“I do appreciate titles that use the terrain instead of making their characters sit inside. I also enjoy titles that reveal the parts of our region that outsiders are unlikely to see, like Homewood, Butler, or old school, residential Oakland. Yinzers don’t gaze down from Grandview Avenue all day like the movies would have you believe.”
By Ed Simon
When author Jake Oresick and I first met on an unusually warm April day of this year to discuss the completion of his late father’s monumental project of literary scholarship The Pittsburgh Novel, we both had an absurdly, singular Western Pennsylvania experience when a stranger stopped to chat because she’d happened to overhear Jake say the word “Carpatho-Rusyn.” I had met with Jake at the Coffee Tree Roasters on Walnut Street to learn more about The Pittsburgh Novel, an encyclopedic reference envisioned by Jake’s father, the poet Peter Oresick, which aimed to identify every single fictional work set in any of the twenty-six counties which constitute Western Pennsylvania. Availing ourselves of the garage-door front of the coffee house which looks out onto the bustle of bougie Shadyside, Jake talked about his father’s research concerning his own ethnic background when the woman stopped to talk. It turned out that she too was Carpatho-Rusyn, and was in fact familiar with Peter Oresick’s writing on the subject. We had a friendly discussion with her for about fifteen minutes, then she went on her way. Pittsburgh is one of a small handful of cities where you just might randomly have a friendly discussion about eastern European identity with a random pedestrian, a rare occurrence outside of Krakow or Bratislava. As with all things in this region, the enthusiastic stranger who wanted to talk about early twentieth-century Ruthenian social halls demonstrated how often Pittsburgh connections and correspondences can be sudden and unexpected. If I wasn’t already convinced that, despite Allegheny County’s being among the top twenty most populous metropolitan areas in the nation, Pittsburgh basically remains a very large small town, when I later friended Jake on Facebook (for I am a millennial), I discovered we already had about twenty folks in common, including my having attended elementary and high school with his cousin. The quintessential nature of Pittsburgh is that six degrees of separation is an impossible game to play. It always turns into two or one degree of separation.
Charting connections with an eye towards the way in which Western Pennsylvania is paradoxically both very large and very small is at the core of Oresick’s indispensable digital archive The Pittsburgh Novel, hosted by Penn State University. Officially titled The Pittsburgh Novel: Western Pennsylvania in Fiction and Drama, 1792-2022, the site is an exemplar of both the digital and spatial humanities, a massive annotated repository of thousands of novels and short stories, plays and movies set not just within Pittsburgh and Allegheny County, but also Butler and Bedford Counties, Franklin and Fayette, Westmoreland and Washington. August Wilson’s Hill District plays are of course featured, as is the early work of Michael Chabon and the Homewood tales of John Edgar Wideman, but so are self-published science fiction pulp paperbacks and Flashdance, nineteenth-century dime novels and The Deer Hunter. The Pittsburgh stories of the great bard of the prairie Willa Cather are here and so is the Bruce Willis flick Striking Distance, Hugh Henry Brackenridge’s eighteenth-century quixotic picaresque Modern Chivalry has an entry, as does George Romero’s Night of the Living Dead. “While some works are better known, celebrated, and spell-checked than others,” writes Jake in the project’s introduction, “The Pittsburgh Novel does not rank or editorialize, but merely identifies these titles and aggregates relevant data.” The result is not just a comprehensive history of Pittsburgh literature, but in many ways an account of the Pittsburgh of both imagination and experience, a charting of the soul of this region as understood by its citizens across four centuries, in all of its contradictions and confusions, glory and grandeur.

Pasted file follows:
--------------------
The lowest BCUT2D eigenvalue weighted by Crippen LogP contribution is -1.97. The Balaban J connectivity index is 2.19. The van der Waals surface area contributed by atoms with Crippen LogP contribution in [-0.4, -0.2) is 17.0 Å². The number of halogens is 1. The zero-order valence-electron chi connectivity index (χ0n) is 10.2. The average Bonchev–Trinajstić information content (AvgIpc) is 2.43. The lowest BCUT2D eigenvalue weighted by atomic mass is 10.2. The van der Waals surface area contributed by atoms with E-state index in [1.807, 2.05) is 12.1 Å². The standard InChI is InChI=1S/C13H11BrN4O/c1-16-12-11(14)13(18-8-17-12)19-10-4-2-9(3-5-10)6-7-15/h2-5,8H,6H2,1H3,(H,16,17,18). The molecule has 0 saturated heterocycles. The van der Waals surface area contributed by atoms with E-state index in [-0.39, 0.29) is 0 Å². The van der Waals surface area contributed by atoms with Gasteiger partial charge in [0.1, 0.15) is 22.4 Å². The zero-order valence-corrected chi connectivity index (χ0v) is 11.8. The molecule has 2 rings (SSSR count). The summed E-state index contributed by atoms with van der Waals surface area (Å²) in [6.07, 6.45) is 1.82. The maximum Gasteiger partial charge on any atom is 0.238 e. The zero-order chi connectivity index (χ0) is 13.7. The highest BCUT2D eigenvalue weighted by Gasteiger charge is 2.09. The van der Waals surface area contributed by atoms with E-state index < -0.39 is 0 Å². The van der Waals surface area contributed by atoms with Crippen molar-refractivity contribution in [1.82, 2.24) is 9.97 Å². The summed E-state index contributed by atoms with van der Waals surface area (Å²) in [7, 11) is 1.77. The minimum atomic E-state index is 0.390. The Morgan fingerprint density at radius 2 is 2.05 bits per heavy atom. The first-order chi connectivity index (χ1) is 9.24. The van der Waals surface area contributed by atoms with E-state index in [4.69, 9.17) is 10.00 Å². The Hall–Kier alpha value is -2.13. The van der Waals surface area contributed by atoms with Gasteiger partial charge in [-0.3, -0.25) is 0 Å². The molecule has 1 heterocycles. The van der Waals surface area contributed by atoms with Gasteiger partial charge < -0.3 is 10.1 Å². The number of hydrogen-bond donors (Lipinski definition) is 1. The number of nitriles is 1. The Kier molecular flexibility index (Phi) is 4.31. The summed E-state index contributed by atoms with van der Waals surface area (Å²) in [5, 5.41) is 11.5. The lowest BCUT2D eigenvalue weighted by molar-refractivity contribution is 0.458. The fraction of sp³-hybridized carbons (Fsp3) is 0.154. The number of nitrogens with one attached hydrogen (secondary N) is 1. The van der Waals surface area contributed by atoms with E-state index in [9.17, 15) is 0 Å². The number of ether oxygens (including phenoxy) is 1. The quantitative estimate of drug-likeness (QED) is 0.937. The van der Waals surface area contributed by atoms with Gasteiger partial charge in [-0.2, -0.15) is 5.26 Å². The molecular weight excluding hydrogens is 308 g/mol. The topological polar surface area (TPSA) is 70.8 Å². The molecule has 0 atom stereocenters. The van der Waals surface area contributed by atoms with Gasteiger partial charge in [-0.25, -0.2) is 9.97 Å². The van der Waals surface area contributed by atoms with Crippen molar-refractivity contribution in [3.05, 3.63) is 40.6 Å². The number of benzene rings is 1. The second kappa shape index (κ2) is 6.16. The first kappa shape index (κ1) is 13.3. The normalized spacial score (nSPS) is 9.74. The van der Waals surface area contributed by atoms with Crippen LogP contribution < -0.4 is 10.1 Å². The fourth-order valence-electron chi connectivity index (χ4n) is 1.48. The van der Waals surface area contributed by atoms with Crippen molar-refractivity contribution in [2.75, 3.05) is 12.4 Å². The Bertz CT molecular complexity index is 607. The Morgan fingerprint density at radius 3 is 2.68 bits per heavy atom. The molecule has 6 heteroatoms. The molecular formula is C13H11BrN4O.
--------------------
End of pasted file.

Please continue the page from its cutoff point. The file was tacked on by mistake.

Peter Oresick, who conceived of The Pittsburgh Novel, was the perfect candidate to tackle such an endeavor. A brilliant and beloved poet and instructor in Chatham University’s MFA program and a teacher at the Pittsburgh High School for the Creative and Performing Arts, among other institutions, Peter was the author of a dozen books, including the landmark anthology For a Living: The Poetry of Work, The Pittsburgh Book of Contemporary American Poetry, and Working Classics: Poems of Industrial Life. Jake writes how “Pittsburgh remained Peter’s lifelong muse because he never stopped finding novel ways to fall in love with it. Most of all, he loved the people, and was hungry to hear their stories: the customs, peculiarities, work places, closed churches, and deceased teachers that connect them to this piece of earth and everyone on it.” Having already completed large portions of the project, Peter passed away in 2016, and so the remainder of the work – the collection, categorization, organization, and annotation of many of the entries – remained for Jake, who speaks of the completion of his father’s project as an almost spiritual act, a son’s ritual of love and devotion. If Peter was the perfect candidate to inaugurate such a task, than Jake was the ideal person to finish it. Though he works as an attorney, Jake is also an accomplished writer, having authored the insightful and indispensable The Schenley Experiment: A Social History of Pittsburgh’s First Public High School, an account of the 156 year history of his alma mater (and my high school’s traditional rival) which was a beacon of both progressive education and integration in a heavily segregated city, now sadly closed and transformed into condos, an allegory of the travails of gentrification. Like his father, Jake has a keen understanding of Pittsburgh in all of its ugliness and beauty, a city as much parable as it is a location, as much identity as address, where as his father wrote in Iconoscope: New and Selected Poems, there is a “murmur preserved of our city-state/that once flourished-before its citizens dispersed/to other lands, to greater deeds on the blue Earth.” Here two of those citizens reconvened on Walnut Street to talk about Pittsburgh, literature, and fathers.
ED: This is such an ambitious, long-ranging, and comprehensive project – I was wondering if you could speak a bit about your father’s motivation in pursuing something like this and his relationship to Pittsburgh?
JAKE: Thank you. My father was a ride or die Pittsburgher. Born and raised in Ford City, taught at three Pittsburgh universities, bypassed multiple dream jobs to stay here. In another life, he would’ve had a Steelers face tattoo and been buried in a black and gold coffin, but God made my father an academic, so he celebrated Pittsburgh through that skill-set.